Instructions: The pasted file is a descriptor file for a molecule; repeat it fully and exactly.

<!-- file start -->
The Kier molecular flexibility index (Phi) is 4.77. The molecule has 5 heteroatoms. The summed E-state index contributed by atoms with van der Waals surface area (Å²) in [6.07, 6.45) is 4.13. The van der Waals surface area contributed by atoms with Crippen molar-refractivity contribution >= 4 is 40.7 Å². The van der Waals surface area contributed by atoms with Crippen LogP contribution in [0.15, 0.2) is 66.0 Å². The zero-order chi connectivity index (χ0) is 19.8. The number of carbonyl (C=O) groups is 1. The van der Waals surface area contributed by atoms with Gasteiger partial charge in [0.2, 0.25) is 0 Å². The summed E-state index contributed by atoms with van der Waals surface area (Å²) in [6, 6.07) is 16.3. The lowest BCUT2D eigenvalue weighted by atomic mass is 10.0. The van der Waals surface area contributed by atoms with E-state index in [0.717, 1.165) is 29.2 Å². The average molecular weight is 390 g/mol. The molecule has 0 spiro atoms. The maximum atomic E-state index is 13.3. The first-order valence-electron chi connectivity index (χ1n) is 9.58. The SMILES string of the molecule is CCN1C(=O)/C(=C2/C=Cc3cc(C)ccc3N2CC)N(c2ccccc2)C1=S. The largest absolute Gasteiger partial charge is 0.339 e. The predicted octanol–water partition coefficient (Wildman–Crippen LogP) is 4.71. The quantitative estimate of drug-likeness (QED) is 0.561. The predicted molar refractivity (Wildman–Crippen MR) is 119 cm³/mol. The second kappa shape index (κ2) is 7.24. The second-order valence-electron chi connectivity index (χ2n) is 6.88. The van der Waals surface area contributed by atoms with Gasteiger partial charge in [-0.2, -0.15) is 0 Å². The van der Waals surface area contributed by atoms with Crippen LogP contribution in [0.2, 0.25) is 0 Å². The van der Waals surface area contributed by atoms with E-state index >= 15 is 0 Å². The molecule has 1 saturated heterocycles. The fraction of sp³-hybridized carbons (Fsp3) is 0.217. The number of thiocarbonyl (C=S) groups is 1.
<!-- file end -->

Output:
The Kier molecular flexibility index (Phi) is 4.77. The molecule has 5 heteroatoms. The summed E-state index contributed by atoms with van der Waals surface area (Å²) in [6.07, 6.45) is 4.13. The van der Waals surface area contributed by atoms with Crippen molar-refractivity contribution >= 4 is 40.7 Å². The van der Waals surface area contributed by atoms with Crippen LogP contribution in [0.15, 0.2) is 66.0 Å². The zero-order chi connectivity index (χ0) is 19.8. The number of carbonyl (C=O) groups is 1. The van der Waals surface area contributed by atoms with Gasteiger partial charge in [0.2, 0.25) is 0 Å². The summed E-state index contributed by atoms with van der Waals surface area (Å²) in [6, 6.07) is 16.3. The lowest BCUT2D eigenvalue weighted by atomic mass is 10.0. The van der Waals surface area contributed by atoms with E-state index in [0.717, 1.165) is 29.2 Å². The average molecular weight is 390 g/mol. The molecule has 0 spiro atoms. The maximum atomic E-state index is 13.3. The first-order valence-electron chi connectivity index (χ1n) is 9.58. The SMILES string of the molecule is CCN1C(=O)/C(=C2/C=Cc3cc(C)ccc3N2CC)N(c2ccccc2)C1=S. The largest absolute Gasteiger partial charge is 0.339 e. The predicted octanol–water partition coefficient (Wildman–Crippen LogP) is 4.71. The quantitative estimate of drug-likeness (QED) is 0.561. The predicted molar refractivity (Wildman–Crippen MR) is 119 cm³/mol. The second kappa shape index (κ2) is 7.24. The second-order valence-electron chi connectivity index (χ2n) is 6.88. The van der Waals surface area contributed by atoms with Gasteiger partial charge in [-0.2, -0.15) is 0 Å². The van der Waals surface area contributed by atoms with Crippen LogP contribution in [0.2, 0.25) is 0 Å². The van der Waals surface area contributed by atoms with E-state index >= 15 is 0 Å². The molecule has 1 saturated heterocycles. The fraction of sp³-hybridized carbons (Fsp3) is 0.217. The number of thiocarbonyl (C=S) groups is 1.